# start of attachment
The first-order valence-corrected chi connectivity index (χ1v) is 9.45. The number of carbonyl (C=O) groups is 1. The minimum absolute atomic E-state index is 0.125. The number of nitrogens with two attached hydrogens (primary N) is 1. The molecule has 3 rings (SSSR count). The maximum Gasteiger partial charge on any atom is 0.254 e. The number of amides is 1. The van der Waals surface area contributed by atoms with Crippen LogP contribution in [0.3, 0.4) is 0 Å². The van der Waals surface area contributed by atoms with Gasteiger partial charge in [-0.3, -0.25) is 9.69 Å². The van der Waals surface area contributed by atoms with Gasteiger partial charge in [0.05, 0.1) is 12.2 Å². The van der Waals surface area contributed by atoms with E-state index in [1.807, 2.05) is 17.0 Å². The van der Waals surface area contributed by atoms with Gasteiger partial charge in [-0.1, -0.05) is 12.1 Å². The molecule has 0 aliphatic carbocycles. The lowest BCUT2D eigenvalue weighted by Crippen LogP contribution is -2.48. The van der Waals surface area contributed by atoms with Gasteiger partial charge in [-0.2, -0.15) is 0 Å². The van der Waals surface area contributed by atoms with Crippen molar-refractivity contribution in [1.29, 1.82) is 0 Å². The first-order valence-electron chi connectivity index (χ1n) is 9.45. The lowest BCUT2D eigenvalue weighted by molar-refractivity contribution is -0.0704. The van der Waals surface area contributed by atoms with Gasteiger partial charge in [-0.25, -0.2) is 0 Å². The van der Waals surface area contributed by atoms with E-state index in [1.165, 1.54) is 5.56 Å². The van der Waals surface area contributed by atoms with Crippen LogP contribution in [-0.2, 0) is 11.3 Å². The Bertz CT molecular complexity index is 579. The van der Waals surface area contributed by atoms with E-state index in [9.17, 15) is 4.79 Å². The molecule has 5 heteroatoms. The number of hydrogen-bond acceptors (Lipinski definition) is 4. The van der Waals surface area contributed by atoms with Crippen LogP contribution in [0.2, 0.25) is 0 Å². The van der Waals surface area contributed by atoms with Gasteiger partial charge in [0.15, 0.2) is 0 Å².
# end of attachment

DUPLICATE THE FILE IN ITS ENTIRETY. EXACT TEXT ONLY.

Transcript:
The first-order valence-corrected chi connectivity index (χ1v) is 9.45. The number of carbonyl (C=O) groups is 1. The minimum absolute atomic E-state index is 0.125. The number of nitrogens with two attached hydrogens (primary N) is 1. The molecule has 3 rings (SSSR count). The maximum Gasteiger partial charge on any atom is 0.254 e. The number of amides is 1. The van der Waals surface area contributed by atoms with Crippen LogP contribution in [0.3, 0.4) is 0 Å². The van der Waals surface area contributed by atoms with Gasteiger partial charge in [-0.3, -0.25) is 9.69 Å². The van der Waals surface area contributed by atoms with Gasteiger partial charge in [0.05, 0.1) is 12.2 Å². The van der Waals surface area contributed by atoms with E-state index in [1.807, 2.05) is 17.0 Å². The van der Waals surface area contributed by atoms with Gasteiger partial charge in [-0.1, -0.05) is 12.1 Å². The molecule has 0 aliphatic carbocycles. The lowest BCUT2D eigenvalue weighted by Crippen LogP contribution is -2.48. The van der Waals surface area contributed by atoms with Gasteiger partial charge in [-0.2, -0.15) is 0 Å². The van der Waals surface area contributed by atoms with Crippen molar-refractivity contribution in [1.29, 1.82) is 0 Å². The first-order valence-electron chi connectivity index (χ1n) is 9.45. The lowest BCUT2D eigenvalue weighted by molar-refractivity contribution is -0.0704. The van der Waals surface area contributed by atoms with Gasteiger partial charge in [-0.25, -0.2) is 0 Å². The van der Waals surface area contributed by atoms with E-state index in [1.165, 1.54) is 5.56 Å². The van der Waals surface area contributed by atoms with Crippen LogP contribution in [-0.2, 0) is 11.3 Å². The Bertz CT molecular complexity index is 579. The van der Waals surface area contributed by atoms with E-state index in [9.17, 15) is 4.79 Å². The molecule has 5 heteroatoms. The number of hydrogen-bond acceptors (Lipinski definition) is 4. The van der Waals surface area contributed by atoms with Crippen LogP contribution in [0.2, 0.25) is 0 Å². The van der Waals surface area contributed by atoms with Gasteiger partial charge in [0.15, 0.2) is 0 Å².